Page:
Staunton, December 19 – At his press conference yesterday, Vladimir Putin said that Moscow is “developing a program under which all formerly repressed peoples, including the Crimean Tatar people,” will get “support in the economic and social spheres.” But as Israeli commentator Avraam Shmulyevich notes, the Kremlin leader doesn’t really mean “all.”
In a post entitled “What is Appropriate for a Crimean Tatar isn’t for a Circassian,” Shmulevich points out that Moscow is highly selective in its approach to the many nations who were subject to repression by the Russian Empire or by the Soviet state, supporting some but rejecting calls to support others (avrom-caucasus.livejournal.com/372921.html).
According to the Israeli analyst, Moscow officials following Putin’s lead are “prepared to pay the Crimean Tatars and the Balkars and recognize the genocide of 1944.” For them, “that is not a problem.” But “the genocide [of the Circassians] in 1864 was too long ago,” in their view, and thus they need not “recognize it.”
Shmulyevich argues that this again shows that “there is no hope that the Kremlin will listen to the tearful requests of Circassian activists and that seeking a meeting is a hopeless cause.” Moreover, it suggests that “Moscow is consciously continuing the Circassian policy of Petersburg, ‘a policy of deportation and genocide.’”
That is almost certainly true, but Putin’s words are likely to have another consequence as well. They are certain to be read by all the other repressed peoples within the borders of the Russian Federation as the basis for making new claims against Moscow, even if they have little hope for achieving something in the near term.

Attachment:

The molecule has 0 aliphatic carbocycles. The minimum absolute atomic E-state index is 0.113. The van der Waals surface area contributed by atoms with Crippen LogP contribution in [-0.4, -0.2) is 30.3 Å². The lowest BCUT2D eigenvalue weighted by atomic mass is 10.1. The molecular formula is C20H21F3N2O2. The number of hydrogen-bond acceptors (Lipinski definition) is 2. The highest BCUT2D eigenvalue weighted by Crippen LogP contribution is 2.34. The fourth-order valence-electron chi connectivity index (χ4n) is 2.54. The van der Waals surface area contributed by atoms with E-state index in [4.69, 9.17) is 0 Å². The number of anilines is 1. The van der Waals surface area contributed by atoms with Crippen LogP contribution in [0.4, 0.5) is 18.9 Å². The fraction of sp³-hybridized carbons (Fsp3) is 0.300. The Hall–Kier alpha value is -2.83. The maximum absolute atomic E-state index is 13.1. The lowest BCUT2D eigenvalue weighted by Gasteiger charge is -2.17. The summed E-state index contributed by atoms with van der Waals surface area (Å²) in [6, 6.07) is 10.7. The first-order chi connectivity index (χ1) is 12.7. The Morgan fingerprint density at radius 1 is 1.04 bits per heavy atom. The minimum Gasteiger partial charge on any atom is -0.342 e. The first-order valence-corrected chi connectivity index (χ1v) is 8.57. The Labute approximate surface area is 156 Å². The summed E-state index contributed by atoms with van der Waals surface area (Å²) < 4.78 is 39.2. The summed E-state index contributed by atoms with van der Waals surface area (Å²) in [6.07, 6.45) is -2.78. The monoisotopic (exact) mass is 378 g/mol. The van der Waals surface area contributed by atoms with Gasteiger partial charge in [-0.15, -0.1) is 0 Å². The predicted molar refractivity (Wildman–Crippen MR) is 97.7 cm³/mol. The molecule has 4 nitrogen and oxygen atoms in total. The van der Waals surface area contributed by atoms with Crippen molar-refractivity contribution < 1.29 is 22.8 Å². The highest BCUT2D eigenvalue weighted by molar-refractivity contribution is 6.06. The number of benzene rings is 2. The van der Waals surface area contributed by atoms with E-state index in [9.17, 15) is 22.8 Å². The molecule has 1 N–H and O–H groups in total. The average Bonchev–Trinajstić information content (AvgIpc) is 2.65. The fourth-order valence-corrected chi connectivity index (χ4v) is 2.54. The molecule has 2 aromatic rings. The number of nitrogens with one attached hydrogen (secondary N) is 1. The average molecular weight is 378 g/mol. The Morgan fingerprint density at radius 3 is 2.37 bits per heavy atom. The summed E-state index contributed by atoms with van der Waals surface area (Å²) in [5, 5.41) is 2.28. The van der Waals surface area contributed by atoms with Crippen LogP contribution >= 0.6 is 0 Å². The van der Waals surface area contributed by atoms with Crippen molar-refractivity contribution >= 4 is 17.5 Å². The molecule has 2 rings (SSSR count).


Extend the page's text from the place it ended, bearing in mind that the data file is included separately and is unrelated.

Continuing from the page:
And that beyond any doubt means that Putin’s incautious language about the nationality question, just as was the case with equally incautious words by his predecessors, will spark precisely the kind of activism and assertiveness he does not want and lead to new conflicts in the North Caucasus and elsewhere.
Because that is so, Putin’s response to a question by Crimean Tatar journalist Safiye Ablyayeva yesterday merits careful examination. (For the text, see kremlin.ru/news/47250.)
Ablyayeva, who works for the Crimean Tatar television service in Simferopil, pointed out to Putin that “the local authorities are not taking real steps to realize” his promises about the rehabilitation of those peoples who were deported from Crimea in Soviet times. And she asked: “why has this order remained without life up to now?”
Putin said that he does not think the order “is without life and here is why: Because first no one can repeal it: neither the local authorities nor anyone else.” This affects the Crimean Tatars, the Germans, the Greeks, the Armenians, and the Bulgarians, all peoples who were subjected to repressions.”
In his view, Putin continued, “this has sufficiently serious political-moral meaning.” And he pointed to the official status of Crimean Tatar on the occupied peninsula and work on resolving land control issues. “If we constantly legalize seizures,” he said, “then we will never establish order.”
According to the Russian president, the state “owes a lot to these [repressed] peoples” and the Russian government is working to provide it through money for infrastructure. At the same time, he said, “it is necessary to close this page and after that to say that all are equal.” Everyone must observe the law, regardless of his or her nationality.
Putin ended by saying that this is a task not just of today or tomorrow. It will take time, but he added “no one has forgotten it.” Whether that is true just now in the Kremlin remains to be seen, but it is certainly the case with the members of all those repressed in the past – and Putin’s words will prompt some of them to act and demand equal treatment.